There has been much agitation over the years for the legalisation of marijuana in the US and the movement has made a lot of headway in recent years. De-scheduling marijuana completely will pave the way for new federal cannabis regulations that are similar to what’s in place for alcohol and tobacco, making life easier for everyone involved.

Frequently Asked Questions

How does the US classify illicit drugs like marijuana?

In the US, marijuana is generally classified as a Schedule I substance. This implies that the US government considers marijuana to be a drug with a high potential for abuse, with no recognised medical use. However, in many states, including Washington DC, the position concerning marijuana has changed, with several states downgrading it to a Schedule II drug. Other states, such as California, Alaska and Colorado have completely legalised (with limitations) the substance.

Does the federal government really consider marijuana more dangerous than cocaine?

The federal government’s refusal to take marijuana off the schedule of controlled substances implies that they believe marijuana to be dangerous. However, the federal government’s ownership of numerous patents on cannabinoids is a clear sign that they also believe in the medical potential of marijuana.

Why does a drug’s schedule matter?

This is important because it restricts access to drugs and other substances that are on the Schedule. Also, owning, making use of, or distributing any of the substances on the Schedule without proper authorisation can make you liable to pay a fine or even serve a prison sentence. The upside of the Schedule is that the general public is protected against the risks of uncontrolled circulation of dangerous and highly addictive substances, such as opioids.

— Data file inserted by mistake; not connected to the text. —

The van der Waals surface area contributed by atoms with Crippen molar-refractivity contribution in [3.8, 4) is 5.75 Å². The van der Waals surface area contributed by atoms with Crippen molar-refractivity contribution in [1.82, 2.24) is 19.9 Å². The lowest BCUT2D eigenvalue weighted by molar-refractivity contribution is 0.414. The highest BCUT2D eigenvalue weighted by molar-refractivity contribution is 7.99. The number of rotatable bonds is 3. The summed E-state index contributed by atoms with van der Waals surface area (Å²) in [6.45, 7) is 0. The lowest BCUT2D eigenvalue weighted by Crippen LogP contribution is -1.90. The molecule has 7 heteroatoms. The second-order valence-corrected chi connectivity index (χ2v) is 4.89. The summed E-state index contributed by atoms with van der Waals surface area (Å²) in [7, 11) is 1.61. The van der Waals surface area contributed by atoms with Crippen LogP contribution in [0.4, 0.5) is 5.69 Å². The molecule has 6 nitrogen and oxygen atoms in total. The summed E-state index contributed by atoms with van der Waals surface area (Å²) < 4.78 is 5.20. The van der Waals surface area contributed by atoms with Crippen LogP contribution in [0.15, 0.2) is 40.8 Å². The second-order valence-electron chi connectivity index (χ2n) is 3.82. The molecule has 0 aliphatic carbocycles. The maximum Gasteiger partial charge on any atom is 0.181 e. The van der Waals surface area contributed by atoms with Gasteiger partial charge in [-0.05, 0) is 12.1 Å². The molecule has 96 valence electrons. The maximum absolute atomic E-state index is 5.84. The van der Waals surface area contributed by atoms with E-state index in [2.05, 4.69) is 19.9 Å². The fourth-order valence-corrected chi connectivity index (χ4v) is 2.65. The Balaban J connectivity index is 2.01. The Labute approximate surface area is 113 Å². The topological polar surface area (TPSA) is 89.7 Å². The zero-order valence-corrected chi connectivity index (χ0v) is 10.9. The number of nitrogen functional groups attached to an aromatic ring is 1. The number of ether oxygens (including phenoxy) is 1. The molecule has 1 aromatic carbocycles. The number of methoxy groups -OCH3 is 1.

What does it take to reschedule a drug?

The Food and Drug Administration (FDA) and the Drug Enforcement Administration (DEA) are responsible for determining what substances should be removed or added from the various schedules, even though the statute that created the initial listing (and governs the process) was initially passed by Congress.

Congress can also pass a law that restricts or changes a drug’s schedule.

Can a drug be unscheduled?

Yes. It is possible, but the process is more difficult and complicated than rescheduling a substance. One of the biggest challenges is that posed by international treaties (of which the US is a part) and requires certain substances such as marijuana to remain within the scheduling system.

Why is marijuana still a Schedule I substance?

The Schedule I status of marijuana has been maintained over the years due to insufficient scientific evidence concerning its medical value.

Is there an alternative to the scheduling system?

There have been recommendations for a new scheduling system that only focuses on a substance’s potential for abuse, without considering its medical value.